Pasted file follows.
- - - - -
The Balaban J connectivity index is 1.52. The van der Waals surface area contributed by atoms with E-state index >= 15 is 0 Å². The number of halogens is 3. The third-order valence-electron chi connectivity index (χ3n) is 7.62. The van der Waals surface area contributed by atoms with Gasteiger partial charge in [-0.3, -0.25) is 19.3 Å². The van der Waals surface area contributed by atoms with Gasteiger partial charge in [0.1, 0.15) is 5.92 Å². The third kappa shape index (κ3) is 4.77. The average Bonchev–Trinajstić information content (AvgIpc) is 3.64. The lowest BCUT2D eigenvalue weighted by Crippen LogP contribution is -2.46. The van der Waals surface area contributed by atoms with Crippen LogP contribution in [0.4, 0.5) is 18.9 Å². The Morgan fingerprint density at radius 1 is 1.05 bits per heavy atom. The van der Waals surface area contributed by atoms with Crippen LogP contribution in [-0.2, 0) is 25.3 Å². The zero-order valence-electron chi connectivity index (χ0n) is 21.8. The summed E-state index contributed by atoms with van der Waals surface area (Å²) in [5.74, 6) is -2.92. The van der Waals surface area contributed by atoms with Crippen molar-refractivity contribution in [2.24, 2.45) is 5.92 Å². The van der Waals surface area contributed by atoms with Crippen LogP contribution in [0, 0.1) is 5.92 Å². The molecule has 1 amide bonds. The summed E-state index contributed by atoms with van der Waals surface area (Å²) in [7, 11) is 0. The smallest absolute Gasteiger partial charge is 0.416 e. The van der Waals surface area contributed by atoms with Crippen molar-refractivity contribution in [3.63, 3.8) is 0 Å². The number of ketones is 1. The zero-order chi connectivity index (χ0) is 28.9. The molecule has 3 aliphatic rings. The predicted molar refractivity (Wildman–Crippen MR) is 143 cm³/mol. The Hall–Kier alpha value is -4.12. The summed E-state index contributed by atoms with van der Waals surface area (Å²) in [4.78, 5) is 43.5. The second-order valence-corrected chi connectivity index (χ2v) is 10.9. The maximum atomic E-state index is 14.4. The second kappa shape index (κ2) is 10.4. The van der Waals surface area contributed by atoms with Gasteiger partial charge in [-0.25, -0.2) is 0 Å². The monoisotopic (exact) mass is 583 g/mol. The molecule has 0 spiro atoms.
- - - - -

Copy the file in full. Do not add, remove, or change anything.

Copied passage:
The Balaban J connectivity index is 1.52. The van der Waals surface area contributed by atoms with E-state index >= 15 is 0 Å². The number of halogens is 3. The third-order valence-electron chi connectivity index (χ3n) is 7.62. The van der Waals surface area contributed by atoms with Gasteiger partial charge in [-0.3, -0.25) is 19.3 Å². The van der Waals surface area contributed by atoms with Gasteiger partial charge in [0.1, 0.15) is 5.92 Å². The third kappa shape index (κ3) is 4.77. The average Bonchev–Trinajstić information content (AvgIpc) is 3.64. The lowest BCUT2D eigenvalue weighted by Crippen LogP contribution is -2.46. The van der Waals surface area contributed by atoms with Crippen LogP contribution in [0.4, 0.5) is 18.9 Å². The Morgan fingerprint density at radius 1 is 1.05 bits per heavy atom. The van der Waals surface area contributed by atoms with Crippen LogP contribution in [-0.2, 0) is 25.3 Å². The zero-order valence-electron chi connectivity index (χ0n) is 21.8. The summed E-state index contributed by atoms with van der Waals surface area (Å²) in [5.74, 6) is -2.92. The van der Waals surface area contributed by atoms with Crippen molar-refractivity contribution in [2.24, 2.45) is 5.92 Å². The van der Waals surface area contributed by atoms with Crippen LogP contribution in [0, 0.1) is 5.92 Å². The molecule has 1 amide bonds. The summed E-state index contributed by atoms with van der Waals surface area (Å²) in [7, 11) is 0. The smallest absolute Gasteiger partial charge is 0.416 e. The van der Waals surface area contributed by atoms with Crippen molar-refractivity contribution in [3.63, 3.8) is 0 Å². The number of ketones is 1. The zero-order chi connectivity index (χ0) is 28.9. The molecule has 3 aliphatic rings. The predicted molar refractivity (Wildman–Crippen MR) is 143 cm³/mol. The Hall–Kier alpha value is -4.12. The summed E-state index contributed by atoms with van der Waals surface area (Å²) in [4.78, 5) is 43.5. The second-order valence-corrected chi connectivity index (χ2v) is 10.9. The maximum atomic E-state index is 14.4. The second kappa shape index (κ2) is 10.4. The van der Waals surface area contributed by atoms with Gasteiger partial charge in [-0.25, -0.2) is 0 Å². The monoisotopic (exact) mass is 583 g/mol. The molecule has 0 spiro atoms.